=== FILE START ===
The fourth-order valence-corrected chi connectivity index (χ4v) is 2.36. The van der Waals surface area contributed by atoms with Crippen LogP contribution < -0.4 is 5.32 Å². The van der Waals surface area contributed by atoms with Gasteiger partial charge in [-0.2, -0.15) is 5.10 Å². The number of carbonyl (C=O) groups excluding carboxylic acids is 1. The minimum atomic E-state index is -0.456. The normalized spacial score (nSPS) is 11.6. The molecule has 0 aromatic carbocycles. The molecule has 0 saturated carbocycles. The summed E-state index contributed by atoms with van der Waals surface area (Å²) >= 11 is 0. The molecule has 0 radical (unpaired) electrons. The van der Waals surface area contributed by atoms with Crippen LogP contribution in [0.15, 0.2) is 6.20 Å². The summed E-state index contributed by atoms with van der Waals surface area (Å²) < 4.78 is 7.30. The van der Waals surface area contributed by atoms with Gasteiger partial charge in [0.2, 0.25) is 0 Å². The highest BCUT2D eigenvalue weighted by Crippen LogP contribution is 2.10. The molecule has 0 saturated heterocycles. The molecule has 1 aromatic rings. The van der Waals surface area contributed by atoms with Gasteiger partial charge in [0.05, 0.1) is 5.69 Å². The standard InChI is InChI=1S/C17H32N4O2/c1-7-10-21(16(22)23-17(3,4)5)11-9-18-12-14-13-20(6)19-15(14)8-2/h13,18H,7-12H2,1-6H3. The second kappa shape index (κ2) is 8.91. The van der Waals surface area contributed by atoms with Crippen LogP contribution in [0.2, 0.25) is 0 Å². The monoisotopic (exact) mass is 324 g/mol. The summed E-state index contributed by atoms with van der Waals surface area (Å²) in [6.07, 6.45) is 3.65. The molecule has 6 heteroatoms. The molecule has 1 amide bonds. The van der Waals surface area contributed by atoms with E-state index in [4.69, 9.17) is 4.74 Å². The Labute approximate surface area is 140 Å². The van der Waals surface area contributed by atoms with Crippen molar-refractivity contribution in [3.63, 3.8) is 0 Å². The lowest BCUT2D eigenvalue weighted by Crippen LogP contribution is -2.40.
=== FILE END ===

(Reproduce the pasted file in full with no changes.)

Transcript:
The fourth-order valence-corrected chi connectivity index (χ4v) is 2.36. The van der Waals surface area contributed by atoms with Crippen LogP contribution < -0.4 is 5.32 Å². The van der Waals surface area contributed by atoms with Gasteiger partial charge in [-0.2, -0.15) is 5.10 Å². The number of carbonyl (C=O) groups excluding carboxylic acids is 1. The minimum atomic E-state index is -0.456. The normalized spacial score (nSPS) is 11.6. The molecule has 0 aromatic carbocycles. The molecule has 0 saturated carbocycles. The summed E-state index contributed by atoms with van der Waals surface area (Å²) >= 11 is 0. The molecule has 0 radical (unpaired) electrons. The van der Waals surface area contributed by atoms with Crippen LogP contribution in [0.15, 0.2) is 6.20 Å². The summed E-state index contributed by atoms with van der Waals surface area (Å²) < 4.78 is 7.30. The van der Waals surface area contributed by atoms with Gasteiger partial charge in [0.2, 0.25) is 0 Å². The highest BCUT2D eigenvalue weighted by Crippen LogP contribution is 2.10. The molecule has 0 saturated heterocycles. The molecule has 1 aromatic rings. The van der Waals surface area contributed by atoms with Gasteiger partial charge in [0.05, 0.1) is 5.69 Å². The standard InChI is InChI=1S/C17H32N4O2/c1-7-10-21(16(22)23-17(3,4)5)11-9-18-12-14-13-20(6)19-15(14)8-2/h13,18H,7-12H2,1-6H3. The second kappa shape index (κ2) is 8.91. The van der Waals surface area contributed by atoms with Crippen LogP contribution in [0.2, 0.25) is 0 Å². The monoisotopic (exact) mass is 324 g/mol. The summed E-state index contributed by atoms with van der Waals surface area (Å²) in [6.07, 6.45) is 3.65. The molecule has 6 heteroatoms. The molecule has 1 amide bonds. The van der Waals surface area contributed by atoms with E-state index in [4.69, 9.17) is 4.74 Å². The Labute approximate surface area is 140 Å². The van der Waals surface area contributed by atoms with Crippen molar-refractivity contribution in [3.63, 3.8) is 0 Å². The lowest BCUT2D eigenvalue weighted by Crippen LogP contribution is -2.40.